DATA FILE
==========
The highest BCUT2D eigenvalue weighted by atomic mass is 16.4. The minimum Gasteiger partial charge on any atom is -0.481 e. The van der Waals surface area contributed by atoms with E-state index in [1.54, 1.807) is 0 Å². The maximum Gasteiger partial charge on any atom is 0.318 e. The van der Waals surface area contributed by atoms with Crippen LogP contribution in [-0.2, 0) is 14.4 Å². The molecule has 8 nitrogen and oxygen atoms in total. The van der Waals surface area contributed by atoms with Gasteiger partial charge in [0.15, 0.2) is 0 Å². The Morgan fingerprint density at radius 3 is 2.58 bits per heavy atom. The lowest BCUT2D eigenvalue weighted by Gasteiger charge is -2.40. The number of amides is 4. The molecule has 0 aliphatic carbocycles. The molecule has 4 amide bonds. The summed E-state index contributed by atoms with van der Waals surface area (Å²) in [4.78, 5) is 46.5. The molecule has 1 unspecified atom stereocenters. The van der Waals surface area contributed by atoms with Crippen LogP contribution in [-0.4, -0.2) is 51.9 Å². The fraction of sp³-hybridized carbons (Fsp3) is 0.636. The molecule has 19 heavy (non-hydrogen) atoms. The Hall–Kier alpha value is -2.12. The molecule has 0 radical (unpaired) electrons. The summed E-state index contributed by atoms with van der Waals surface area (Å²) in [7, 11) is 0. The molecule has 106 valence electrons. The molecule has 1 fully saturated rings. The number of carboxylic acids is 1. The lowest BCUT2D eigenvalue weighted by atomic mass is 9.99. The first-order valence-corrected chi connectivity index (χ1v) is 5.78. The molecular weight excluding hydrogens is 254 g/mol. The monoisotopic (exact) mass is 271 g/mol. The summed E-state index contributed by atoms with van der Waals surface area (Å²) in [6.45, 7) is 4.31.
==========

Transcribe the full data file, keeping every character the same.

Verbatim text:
The highest BCUT2D eigenvalue weighted by atomic mass is 16.4. The minimum Gasteiger partial charge on any atom is -0.481 e. The van der Waals surface area contributed by atoms with E-state index in [1.54, 1.807) is 0 Å². The maximum Gasteiger partial charge on any atom is 0.318 e. The van der Waals surface area contributed by atoms with Crippen LogP contribution in [-0.2, 0) is 14.4 Å². The molecule has 8 nitrogen and oxygen atoms in total. The van der Waals surface area contributed by atoms with Gasteiger partial charge in [0.15, 0.2) is 0 Å². The Morgan fingerprint density at radius 3 is 2.58 bits per heavy atom. The lowest BCUT2D eigenvalue weighted by Gasteiger charge is -2.40. The number of amides is 4. The molecule has 0 aliphatic carbocycles. The molecule has 4 amide bonds. The summed E-state index contributed by atoms with van der Waals surface area (Å²) in [4.78, 5) is 46.5. The molecule has 1 unspecified atom stereocenters. The van der Waals surface area contributed by atoms with Crippen LogP contribution in [-0.4, -0.2) is 51.9 Å². The fraction of sp³-hybridized carbons (Fsp3) is 0.636. The molecule has 19 heavy (non-hydrogen) atoms. The Hall–Kier alpha value is -2.12. The molecule has 0 radical (unpaired) electrons. The summed E-state index contributed by atoms with van der Waals surface area (Å²) in [7, 11) is 0. The molecule has 106 valence electrons. The molecule has 1 fully saturated rings. The number of carboxylic acids is 1. The lowest BCUT2D eigenvalue weighted by atomic mass is 9.99. The first-order valence-corrected chi connectivity index (χ1v) is 5.78. The molecular weight excluding hydrogens is 254 g/mol. The monoisotopic (exact) mass is 271 g/mol. The summed E-state index contributed by atoms with van der Waals surface area (Å²) in [6.45, 7) is 4.31.